An array of studies published since the early 1980s have familiarized scholars with the nature and scope of rebel/Francoist repression. This knowledge has filtered from academia into Spanish society in general, thanks to films and books devoted to the topic. The situation of museums and memorials is, however, very different. There is no general museum of the Spanish Civil War in the country, although it has recently been announced that one will soon open in Teruel. There are, however, a few scattered smaller institutions dedicated to explaining specific battles. Too many noteworthy places tell unsuspecting passersby nothing of what happened there. The commemoration of spaces is highly irregular throughout the country, more common where progressive local or provincial governments have been in place longer. For these, the anthology could almost be used as a Public History guide.

Alongside its many merits, the book has two serious faults. One is the poor quality of its English translation. (The chapters were very likely written in Spanish and then translated.) Some of the translations make no sense or convey something differing from what the authors intended. For instance, there is no such a thing as a "Spanish branch of the fascist Party" (see above).

Still more problematic is what the book omits to say. Despite its title, most of the book's chapters ignore or downplay the elephant in the room: atrocities committed by the Republicans. (The excellent chapter by Erik Zubiaga Arana is the sole exception.) There is no attempt to integrate such repression into a convincing larger narrative. Granted, the Francoists used Republican repression for nearly forty years to hide their own heinous crimes; in reality, they murdered three of their opponents for each of their own losses. Of course, they erected monuments only to their own "martyrs," ignoring Republican victims or insulting their memory.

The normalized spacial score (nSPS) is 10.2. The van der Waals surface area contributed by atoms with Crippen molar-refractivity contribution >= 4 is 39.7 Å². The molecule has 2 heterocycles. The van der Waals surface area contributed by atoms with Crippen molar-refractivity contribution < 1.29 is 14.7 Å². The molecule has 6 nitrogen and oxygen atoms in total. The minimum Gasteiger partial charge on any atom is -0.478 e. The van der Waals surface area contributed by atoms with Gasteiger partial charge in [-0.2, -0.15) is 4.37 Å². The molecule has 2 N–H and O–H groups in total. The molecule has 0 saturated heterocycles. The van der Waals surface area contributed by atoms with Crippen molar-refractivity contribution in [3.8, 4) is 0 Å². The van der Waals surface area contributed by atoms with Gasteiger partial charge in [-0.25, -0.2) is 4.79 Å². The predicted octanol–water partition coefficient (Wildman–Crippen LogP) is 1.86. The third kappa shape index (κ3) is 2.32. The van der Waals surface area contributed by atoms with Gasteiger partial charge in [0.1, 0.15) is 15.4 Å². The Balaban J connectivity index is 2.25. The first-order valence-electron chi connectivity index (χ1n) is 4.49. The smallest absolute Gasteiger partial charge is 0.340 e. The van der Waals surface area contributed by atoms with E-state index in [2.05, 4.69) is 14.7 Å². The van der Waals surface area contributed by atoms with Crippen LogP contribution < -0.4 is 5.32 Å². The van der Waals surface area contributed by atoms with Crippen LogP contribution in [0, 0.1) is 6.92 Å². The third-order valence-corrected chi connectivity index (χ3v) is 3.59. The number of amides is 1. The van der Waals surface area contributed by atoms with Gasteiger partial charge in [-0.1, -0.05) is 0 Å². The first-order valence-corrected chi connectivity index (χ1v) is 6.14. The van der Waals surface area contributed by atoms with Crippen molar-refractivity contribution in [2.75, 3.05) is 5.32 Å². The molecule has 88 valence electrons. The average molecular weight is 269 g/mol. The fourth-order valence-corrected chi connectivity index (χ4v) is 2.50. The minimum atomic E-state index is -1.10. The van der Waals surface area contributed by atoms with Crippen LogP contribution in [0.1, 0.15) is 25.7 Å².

What should democratic Spain be doing to honor the memory of nearly fifty thousand conservatives killed, often in the most atrocious circumstances, by the loyalists? Should it ignore them as the country is currently doing with the tendentious monuments dedicated to them by the Francoist regime? This is a vital question for two reasons. The first is humanistic: most of these conservative or pro-Franco people were killed, like the Republicans, because of their ideas or social roles, not criminal actions. They were murdered, not executed, under orders of a legal court. The second reason is political and sociological: millions of Spaniards identify with conservative victims because of family ties, tradition, or ideology. Are they to be excluded from the official memory of the war as the Francoists did with their Republican counterparts?

Sites of Violence and Memory in Modern Spain has many merits, but its title belies its content, which is mostly limited to the Republicans' experiences and memories. The conflict in Spain was a civil war, with two sides that left a legacy of divided memories and political identities all too present in today's society. A democratic country should not leave the interpretation of sites evoking Republican violence to fascists, demagogues, and populists. Yet, this is precisely what is happening.


1. Antonio Míguez Macho, "Where Forgetting Resides …."
2. Miguel Ángel Del Arco Blanc, "Civil Government Buildings."
3. López Sánchez, "The Staging of 'Formal' Violence."
4. Xabier Buxeiro Alonso, "Memory and Forgetting of the 'Paseos.'"
5. Rafael García Ferreira, "Francoist Concentration Camps."
6. Claudio Hernández Burgos, "Imprisoned in Everyday Life."
7. Aldara Cidrás, "Memory Alephs."
8. Ira Morgade Valcárcel, "Memory on the Walls."
9. Erik Zubiaga Arana, "Discouses and Public Policies on Memory."
10. Marina Montoto Ugarte, "From the Courts of Buenos Aires to the Walls of Guadalajara."